Plus, Carol Maloy of the Dept. of Ecology state ferry system describes a new partnership with scientists to learn more about the water in Puget Sound. A high-tech water monitoring device attached to the ferries measures the velocity of the water moving in and out of Puget Sound. It is currently in place on the “Salish” ferry, which crosses daily between between Port Townsend and Coupeville.

More information about the program can be found here.

Update: Watch “The Impact” below:

Categories: TVW

Hundreds of bills passed by Legislature set to take effect this week

By | June 10, 2014 | Comments

More than 200 bills passed by the Washington State Legislature this year are set to go into effect on Thursday, including new laws dealing with tanning beds, religious holidays and the number of credits required for high school students to graduate.

Here is the full list of bills that passed and the date they take effect. Among those taking effect on June 12:

Religious holidays: State employees will be allowed to take two unpaid days off a year for religious reasons, and public school children will be excused for two days under Senate Bill 5173.

Military in-state tuition: Veterans and active duty military members will qualify for in-state tuition at Washington colleges and universities without having to first establish residency. Senate Bill 5318 waives the one-year waiting period for veterans, military members and their families.

Homeless fees: A $40 document recording fee that people pay during real estate transactions, such as buying or refinancing a house, is extended until 2019. The fee supports homeless shelters, affordable housing and other homeless programs.

24 credit diploma: Starting with the class of 2019, high school students will have to earn 24 credits for a diploma. The current minimum is 20 credits, although some school districts require more than the minimum. The bill also provides more opportunities for students to take career and technical classes that meet graduation requirements.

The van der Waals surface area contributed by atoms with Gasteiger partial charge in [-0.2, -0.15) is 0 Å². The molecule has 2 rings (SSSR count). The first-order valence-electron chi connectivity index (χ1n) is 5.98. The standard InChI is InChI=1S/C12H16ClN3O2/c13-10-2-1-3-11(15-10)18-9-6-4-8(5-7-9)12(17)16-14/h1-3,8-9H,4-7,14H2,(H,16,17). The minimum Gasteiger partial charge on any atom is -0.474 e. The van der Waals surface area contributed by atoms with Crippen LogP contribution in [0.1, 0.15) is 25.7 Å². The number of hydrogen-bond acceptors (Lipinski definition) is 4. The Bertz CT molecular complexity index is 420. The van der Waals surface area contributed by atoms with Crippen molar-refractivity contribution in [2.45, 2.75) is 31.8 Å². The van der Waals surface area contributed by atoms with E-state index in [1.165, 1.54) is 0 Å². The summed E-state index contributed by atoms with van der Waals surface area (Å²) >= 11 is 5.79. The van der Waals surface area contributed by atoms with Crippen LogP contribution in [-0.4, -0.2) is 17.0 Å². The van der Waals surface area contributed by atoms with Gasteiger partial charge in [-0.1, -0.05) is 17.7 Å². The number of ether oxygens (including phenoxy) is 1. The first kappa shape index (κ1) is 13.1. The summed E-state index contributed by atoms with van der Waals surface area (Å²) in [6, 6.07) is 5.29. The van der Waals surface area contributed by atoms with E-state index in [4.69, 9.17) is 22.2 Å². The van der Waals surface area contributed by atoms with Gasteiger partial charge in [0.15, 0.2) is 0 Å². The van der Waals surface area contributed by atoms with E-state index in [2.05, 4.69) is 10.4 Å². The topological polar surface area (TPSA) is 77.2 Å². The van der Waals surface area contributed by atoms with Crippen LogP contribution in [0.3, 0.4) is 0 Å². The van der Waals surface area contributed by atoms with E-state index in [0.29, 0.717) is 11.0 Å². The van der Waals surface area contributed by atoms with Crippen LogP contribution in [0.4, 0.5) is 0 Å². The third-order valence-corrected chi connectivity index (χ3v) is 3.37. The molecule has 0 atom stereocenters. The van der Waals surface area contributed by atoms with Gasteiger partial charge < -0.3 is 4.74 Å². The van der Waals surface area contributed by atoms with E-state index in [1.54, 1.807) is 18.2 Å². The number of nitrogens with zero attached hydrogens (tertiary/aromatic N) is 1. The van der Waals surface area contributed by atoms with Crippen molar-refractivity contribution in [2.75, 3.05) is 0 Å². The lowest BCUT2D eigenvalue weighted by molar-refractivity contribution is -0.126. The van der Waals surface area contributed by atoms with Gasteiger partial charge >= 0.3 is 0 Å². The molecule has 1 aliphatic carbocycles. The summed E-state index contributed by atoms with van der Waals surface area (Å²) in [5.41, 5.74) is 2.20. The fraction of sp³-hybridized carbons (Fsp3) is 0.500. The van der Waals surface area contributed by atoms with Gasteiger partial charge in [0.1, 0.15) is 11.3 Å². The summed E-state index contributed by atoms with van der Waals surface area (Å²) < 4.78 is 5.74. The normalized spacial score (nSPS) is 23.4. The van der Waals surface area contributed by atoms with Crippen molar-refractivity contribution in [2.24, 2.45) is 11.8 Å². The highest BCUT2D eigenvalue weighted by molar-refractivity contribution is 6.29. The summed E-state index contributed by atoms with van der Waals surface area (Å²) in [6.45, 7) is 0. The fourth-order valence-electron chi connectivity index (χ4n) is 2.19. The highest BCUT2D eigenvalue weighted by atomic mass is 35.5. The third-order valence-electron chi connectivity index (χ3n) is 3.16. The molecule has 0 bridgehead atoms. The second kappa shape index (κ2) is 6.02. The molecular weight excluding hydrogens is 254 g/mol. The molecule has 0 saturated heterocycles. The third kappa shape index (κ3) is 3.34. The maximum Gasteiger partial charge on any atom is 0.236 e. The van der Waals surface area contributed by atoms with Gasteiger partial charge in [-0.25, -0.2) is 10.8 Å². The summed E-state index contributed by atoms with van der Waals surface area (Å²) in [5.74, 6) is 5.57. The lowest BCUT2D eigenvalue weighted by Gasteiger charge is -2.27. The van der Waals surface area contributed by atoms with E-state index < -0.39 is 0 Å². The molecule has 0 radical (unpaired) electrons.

Tanning beds ban: Teenagers under the age of 18 will no longer be allowed to use tanning beds in Washington. Senate Bill 6065 bans minors from using tanning beds, unless they have a written prescription for UV radiation treatment from a doctor. Tanning salons will be fined $250 for violations.

Domestic violence: Washington residents under domestic violence restraining orders will be barred from owning guns. The bill says that someone who is under a protection, no-contact, or restraining order related to domestic violence must surrender his or her guns to law enforcement.

Many of the other bills passed by the Legislature this year take effect July 1, including a bill that bans minors from purchasing cough syrup that contains dextromethorphan.

Also beginning July 1, all adoptees over the age of 18 will have access to their original birth certificates unless a birth parent files a form declining to release the information. More information about the law and forms are available at the Dept. of Health website here.

Categories: Public Policy, TVW

On TVW: College bound scholarship, House Judiciary committee, Supreme Court

By | June 9, 2014 | Comments

Here’s what TVW is covering this week:

1 p.m. Monday, June 9: TVW will live webcast the College Bound Scholarship Program Work Group meeting. The program was created by the Legislature in 2007. It gives low-income middle school students a chance to earn a scholarship to college if they sign a pledge to keep a 2.0 GPA, commit no felonies and apply for college financial aid. Watch the webcast at this link.